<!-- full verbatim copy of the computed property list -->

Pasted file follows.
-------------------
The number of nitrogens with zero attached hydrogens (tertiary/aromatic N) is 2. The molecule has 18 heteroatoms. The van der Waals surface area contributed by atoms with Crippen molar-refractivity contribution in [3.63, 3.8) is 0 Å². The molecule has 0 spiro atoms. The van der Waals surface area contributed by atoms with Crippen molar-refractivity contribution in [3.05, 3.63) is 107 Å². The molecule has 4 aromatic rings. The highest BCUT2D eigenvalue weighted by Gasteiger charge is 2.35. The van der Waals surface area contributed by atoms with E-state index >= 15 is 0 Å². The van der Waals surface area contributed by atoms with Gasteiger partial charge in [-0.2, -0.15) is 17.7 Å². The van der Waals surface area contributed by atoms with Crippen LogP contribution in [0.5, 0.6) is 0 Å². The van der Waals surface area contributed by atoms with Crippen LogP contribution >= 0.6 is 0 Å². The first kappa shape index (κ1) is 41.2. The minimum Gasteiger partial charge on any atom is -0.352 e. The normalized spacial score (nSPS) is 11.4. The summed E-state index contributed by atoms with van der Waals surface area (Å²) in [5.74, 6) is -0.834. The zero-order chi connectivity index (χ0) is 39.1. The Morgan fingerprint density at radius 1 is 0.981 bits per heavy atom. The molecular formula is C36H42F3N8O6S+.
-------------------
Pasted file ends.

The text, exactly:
The number of nitrogens with zero attached hydrogens (tertiary/aromatic N) is 2. The molecule has 18 heteroatoms. The van der Waals surface area contributed by atoms with Crippen molar-refractivity contribution in [3.63, 3.8) is 0 Å². The molecule has 0 spiro atoms. The van der Waals surface area contributed by atoms with Crippen molar-refractivity contribution in [3.05, 3.63) is 107 Å². The molecule has 4 aromatic rings. The highest BCUT2D eigenvalue weighted by Gasteiger charge is 2.35. The van der Waals surface area contributed by atoms with E-state index >= 15 is 0 Å². The van der Waals surface area contributed by atoms with Gasteiger partial charge in [-0.2, -0.15) is 17.7 Å². The van der Waals surface area contributed by atoms with Crippen LogP contribution in [0.5, 0.6) is 0 Å². The van der Waals surface area contributed by atoms with Crippen LogP contribution >= 0.6 is 0 Å². The first kappa shape index (κ1) is 41.2. The minimum Gasteiger partial charge on any atom is -0.352 e. The normalized spacial score (nSPS) is 11.4. The summed E-state index contributed by atoms with van der Waals surface area (Å²) in [5.74, 6) is -0.834. The zero-order chi connectivity index (χ0) is 39.1. The Morgan fingerprint density at radius 1 is 0.981 bits per heavy atom. The molecular formula is C36H42F3N8O6S+.